How does one go about questioning and engaging in discussion views that we find problematic. Jim Davila, Professor of Early Jewish Studies at the University of St Andrews, was impressed with words of wisdom posted by Larry Hurtado, Emeritus Professor of New Testament Language, Literature and Theology at the University of Edinburgh, to add good advice of his own for sake of completeness.
Jim Davila, Professor of Early Jewish Studies at the University of St Andrews, was impressed with words of wisdom posted by Larry Hurtado, Emeritus Professor of New Testament Language, Literature and Theology at the University of Edinburgh, on this question in relation to biblical studies, so much so, that he added an afterthought of his own for the sake of completeness.
I will start with Davila’s comment because it reminded me that I have not always lived up to it but it expresses an ideal I have nonetheless strongly believed in. I have attempted to apply this principle as consistently as possible in formulating my own views and arguments, but have sometimes kicked myself for failing to do the same in one-on-one discussions over particular points.
Let me add one of my own, which I got from the philosopher of science and epistemologist Karl Popper. When I set out to respond to a position with which I disagree, first I look for ways to make the case for that position stronger. Can weak arguments be reformulated more clearly and compellingly? Can I find any evidence that my opponent has missed which offers additional support to the case I want to refute? I try to make sure that I am responding not just to my opponent’s case as presented, but to the strongest possible case I can formulate for my opponent’s position. I find that this approach helps me process positions with which I disagree more receptively and with better comprehension. Try it. I think you will find it works.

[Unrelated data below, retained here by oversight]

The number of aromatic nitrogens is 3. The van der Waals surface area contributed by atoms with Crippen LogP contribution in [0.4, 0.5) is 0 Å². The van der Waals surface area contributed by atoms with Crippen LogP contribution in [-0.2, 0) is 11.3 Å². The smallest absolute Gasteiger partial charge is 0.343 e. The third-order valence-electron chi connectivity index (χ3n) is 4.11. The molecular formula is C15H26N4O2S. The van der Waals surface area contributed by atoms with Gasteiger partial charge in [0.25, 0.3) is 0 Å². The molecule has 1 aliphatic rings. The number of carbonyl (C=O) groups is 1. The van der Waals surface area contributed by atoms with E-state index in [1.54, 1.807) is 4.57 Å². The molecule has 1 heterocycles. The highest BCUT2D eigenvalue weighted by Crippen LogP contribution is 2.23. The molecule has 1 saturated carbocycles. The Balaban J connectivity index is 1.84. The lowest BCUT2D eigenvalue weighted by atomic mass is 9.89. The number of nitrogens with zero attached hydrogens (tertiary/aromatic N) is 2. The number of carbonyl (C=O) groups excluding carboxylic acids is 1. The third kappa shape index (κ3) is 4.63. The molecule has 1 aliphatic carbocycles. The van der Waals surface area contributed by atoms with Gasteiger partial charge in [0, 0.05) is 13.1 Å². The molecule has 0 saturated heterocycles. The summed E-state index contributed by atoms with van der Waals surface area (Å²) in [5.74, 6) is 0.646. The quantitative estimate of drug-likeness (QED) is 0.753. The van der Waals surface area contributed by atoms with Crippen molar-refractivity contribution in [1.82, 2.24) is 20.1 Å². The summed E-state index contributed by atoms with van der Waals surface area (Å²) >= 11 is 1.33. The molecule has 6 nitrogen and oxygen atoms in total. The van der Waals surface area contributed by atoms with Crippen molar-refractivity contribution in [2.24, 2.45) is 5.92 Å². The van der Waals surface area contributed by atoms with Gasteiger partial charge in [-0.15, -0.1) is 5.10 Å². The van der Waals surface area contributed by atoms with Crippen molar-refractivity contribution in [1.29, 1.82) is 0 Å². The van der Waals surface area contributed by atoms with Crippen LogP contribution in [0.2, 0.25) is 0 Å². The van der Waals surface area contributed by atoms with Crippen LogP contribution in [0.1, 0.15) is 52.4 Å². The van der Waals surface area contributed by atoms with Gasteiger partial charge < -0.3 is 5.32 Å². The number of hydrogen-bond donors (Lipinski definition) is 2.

While it is one thing to apply that message to tackling hypotheses proposed in books, it might be another to apply it in personal discussions in online commentaries and exchanges. It takes patience, time, and effort to understand before clicking the “send” button.
Now back to Hurtado’s comment, On Representing the Views of Others, of which I quote the concluding section: Continue reading “Wise Words from Larry Hurtado and Jim Davila”